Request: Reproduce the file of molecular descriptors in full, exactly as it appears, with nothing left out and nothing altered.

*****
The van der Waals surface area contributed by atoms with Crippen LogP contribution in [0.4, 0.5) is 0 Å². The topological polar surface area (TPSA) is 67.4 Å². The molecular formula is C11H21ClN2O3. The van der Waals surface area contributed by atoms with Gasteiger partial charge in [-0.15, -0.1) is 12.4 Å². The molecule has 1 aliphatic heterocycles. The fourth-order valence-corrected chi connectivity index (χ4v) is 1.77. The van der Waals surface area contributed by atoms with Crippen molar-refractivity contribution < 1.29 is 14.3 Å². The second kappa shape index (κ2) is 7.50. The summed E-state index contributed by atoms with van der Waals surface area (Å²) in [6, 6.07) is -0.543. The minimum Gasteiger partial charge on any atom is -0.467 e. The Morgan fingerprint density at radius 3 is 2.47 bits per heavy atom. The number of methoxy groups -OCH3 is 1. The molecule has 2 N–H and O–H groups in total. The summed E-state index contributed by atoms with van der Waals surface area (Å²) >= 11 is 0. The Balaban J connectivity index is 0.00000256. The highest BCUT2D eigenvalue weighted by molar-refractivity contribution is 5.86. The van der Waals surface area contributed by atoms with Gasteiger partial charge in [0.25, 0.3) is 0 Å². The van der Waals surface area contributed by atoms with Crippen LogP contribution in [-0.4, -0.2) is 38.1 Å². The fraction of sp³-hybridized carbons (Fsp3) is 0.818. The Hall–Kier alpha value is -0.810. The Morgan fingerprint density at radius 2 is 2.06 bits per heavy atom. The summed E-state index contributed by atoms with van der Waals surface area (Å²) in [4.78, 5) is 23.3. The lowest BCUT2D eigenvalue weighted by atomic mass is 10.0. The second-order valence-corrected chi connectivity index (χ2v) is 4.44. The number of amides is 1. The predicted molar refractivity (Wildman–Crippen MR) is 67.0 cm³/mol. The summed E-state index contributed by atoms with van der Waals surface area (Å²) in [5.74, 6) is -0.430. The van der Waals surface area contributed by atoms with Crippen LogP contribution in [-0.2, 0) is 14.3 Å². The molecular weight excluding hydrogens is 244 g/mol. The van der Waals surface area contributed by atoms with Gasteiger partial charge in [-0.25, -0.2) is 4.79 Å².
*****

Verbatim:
The van der Waals surface area contributed by atoms with Crippen LogP contribution in [0.4, 0.5) is 0 Å². The topological polar surface area (TPSA) is 67.4 Å². The molecular formula is C11H21ClN2O3. The van der Waals surface area contributed by atoms with Gasteiger partial charge in [-0.15, -0.1) is 12.4 Å². The molecule has 1 aliphatic heterocycles. The fourth-order valence-corrected chi connectivity index (χ4v) is 1.77. The van der Waals surface area contributed by atoms with Crippen molar-refractivity contribution < 1.29 is 14.3 Å². The second kappa shape index (κ2) is 7.50. The summed E-state index contributed by atoms with van der Waals surface area (Å²) in [6, 6.07) is -0.543. The minimum Gasteiger partial charge on any atom is -0.467 e. The Morgan fingerprint density at radius 3 is 2.47 bits per heavy atom. The number of methoxy groups -OCH3 is 1. The molecule has 2 N–H and O–H groups in total. The summed E-state index contributed by atoms with van der Waals surface area (Å²) >= 11 is 0. The Balaban J connectivity index is 0.00000256. The highest BCUT2D eigenvalue weighted by molar-refractivity contribution is 5.86. The van der Waals surface area contributed by atoms with Gasteiger partial charge in [0.25, 0.3) is 0 Å². The van der Waals surface area contributed by atoms with Crippen LogP contribution in [-0.4, -0.2) is 38.1 Å². The fraction of sp³-hybridized carbons (Fsp3) is 0.818. The Hall–Kier alpha value is -0.810. The Morgan fingerprint density at radius 2 is 2.06 bits per heavy atom. The summed E-state index contributed by atoms with van der Waals surface area (Å²) in [4.78, 5) is 23.3. The lowest BCUT2D eigenvalue weighted by atomic mass is 10.0. The second-order valence-corrected chi connectivity index (χ2v) is 4.44. The number of amides is 1. The predicted molar refractivity (Wildman–Crippen MR) is 67.0 cm³/mol. The summed E-state index contributed by atoms with van der Waals surface area (Å²) in [5.74, 6) is -0.430. The van der Waals surface area contributed by atoms with Crippen LogP contribution in [-0.2, 0) is 14.3 Å². The molecular weight excluding hydrogens is 244 g/mol. The van der Waals surface area contributed by atoms with Gasteiger partial charge in [-0.25, -0.2) is 4.79 Å².